All signs suggest that Going Under will mean more and be more entertaining to those who have some connection with the world depicted in the film. Eric Werthman chose a personally meaningful subject for his first feature, but such a subject requires the director to provide more connection to the audience. The inaccessible nature of Going Under is a sign of inexperienced film making.
Rees and Werthman provide an understated commentary that echoes the vibe of the film. Werthman is analytical, focusing on production details rather tha personal insights. Rees has a welcome enthusiasm that again echoes his give-all performance in the film. Rees and Lechner give brief, but engaging, interviews on the film. The best extra is the "NYC Black and Blue Ball" featurette because it provides validation of the movie's style and subject. Ironically, though it is brief and documentary-like, "NYC Black and Blue Ball" generates a more intimate connection with the audience and better highlights the emotional investment necessary to enjoy BSDM. The extras package doesn't seem thorough until you take into account the limited appeal (and therefore, success) of Going Under. In that light, the extras collected here are Criterion-like in their depth.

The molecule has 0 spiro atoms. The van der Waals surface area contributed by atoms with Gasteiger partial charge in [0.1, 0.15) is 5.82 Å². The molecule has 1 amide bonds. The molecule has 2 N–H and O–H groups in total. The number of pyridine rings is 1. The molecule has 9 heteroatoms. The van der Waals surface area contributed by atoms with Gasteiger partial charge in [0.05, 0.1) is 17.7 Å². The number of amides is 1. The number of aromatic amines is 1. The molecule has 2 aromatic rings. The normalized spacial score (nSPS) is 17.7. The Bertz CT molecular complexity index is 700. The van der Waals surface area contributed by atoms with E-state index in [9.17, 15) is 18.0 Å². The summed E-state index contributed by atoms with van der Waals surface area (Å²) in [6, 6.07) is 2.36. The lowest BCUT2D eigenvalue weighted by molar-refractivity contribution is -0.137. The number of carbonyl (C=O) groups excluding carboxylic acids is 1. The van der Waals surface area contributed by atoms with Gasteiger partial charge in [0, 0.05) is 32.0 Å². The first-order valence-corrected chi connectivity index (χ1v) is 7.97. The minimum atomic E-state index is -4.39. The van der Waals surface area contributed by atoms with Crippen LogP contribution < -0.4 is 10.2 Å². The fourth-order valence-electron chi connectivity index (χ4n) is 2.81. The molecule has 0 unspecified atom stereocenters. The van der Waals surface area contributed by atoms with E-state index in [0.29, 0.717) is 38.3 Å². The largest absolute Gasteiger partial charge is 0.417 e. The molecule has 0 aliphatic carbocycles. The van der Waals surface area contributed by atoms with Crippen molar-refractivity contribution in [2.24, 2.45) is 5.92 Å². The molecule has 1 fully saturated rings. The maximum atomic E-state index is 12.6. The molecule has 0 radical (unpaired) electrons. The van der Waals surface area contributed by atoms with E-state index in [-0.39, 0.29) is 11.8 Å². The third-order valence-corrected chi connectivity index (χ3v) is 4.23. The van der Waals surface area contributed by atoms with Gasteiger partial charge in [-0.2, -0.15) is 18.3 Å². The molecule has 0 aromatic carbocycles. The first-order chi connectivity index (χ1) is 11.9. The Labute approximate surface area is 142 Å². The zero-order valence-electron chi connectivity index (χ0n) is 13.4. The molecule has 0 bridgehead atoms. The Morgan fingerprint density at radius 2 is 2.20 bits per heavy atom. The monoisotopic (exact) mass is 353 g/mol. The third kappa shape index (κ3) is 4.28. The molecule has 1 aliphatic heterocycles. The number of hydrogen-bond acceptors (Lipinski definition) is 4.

For a recent film, Going Under has some notable video issues. The image lacks detail, which creates a subtle blearing. Colors don't weep, but this lack of detail causes edges to be slightly indistinct. There are several bouts of digital artifacts. On the plus side, there is no overuse of edge enhancement and contrast is high. I had trouble understanding some of the dialogue and had to employ subtitles, but otherwise the sound mix is straightforward, mostly relegated to the front sound stage.
Sex Herald devotees aside, most will find Going Under an earnest, overly clinical, and thematically muddled foray into alternative lifestyles. Rees is engaging, but his performance is not enough to carry the film. Blue Underground gets points for stepping outside of their typical fare and for providing a fine extras package, but this isn't a must-have film.
Kneel, slave, and accept your punishment.
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Scales of Justice
Studio: Blue Underground
• Audio Commentary with Co-Writer/Director Eric Werthman and Star Roger Rees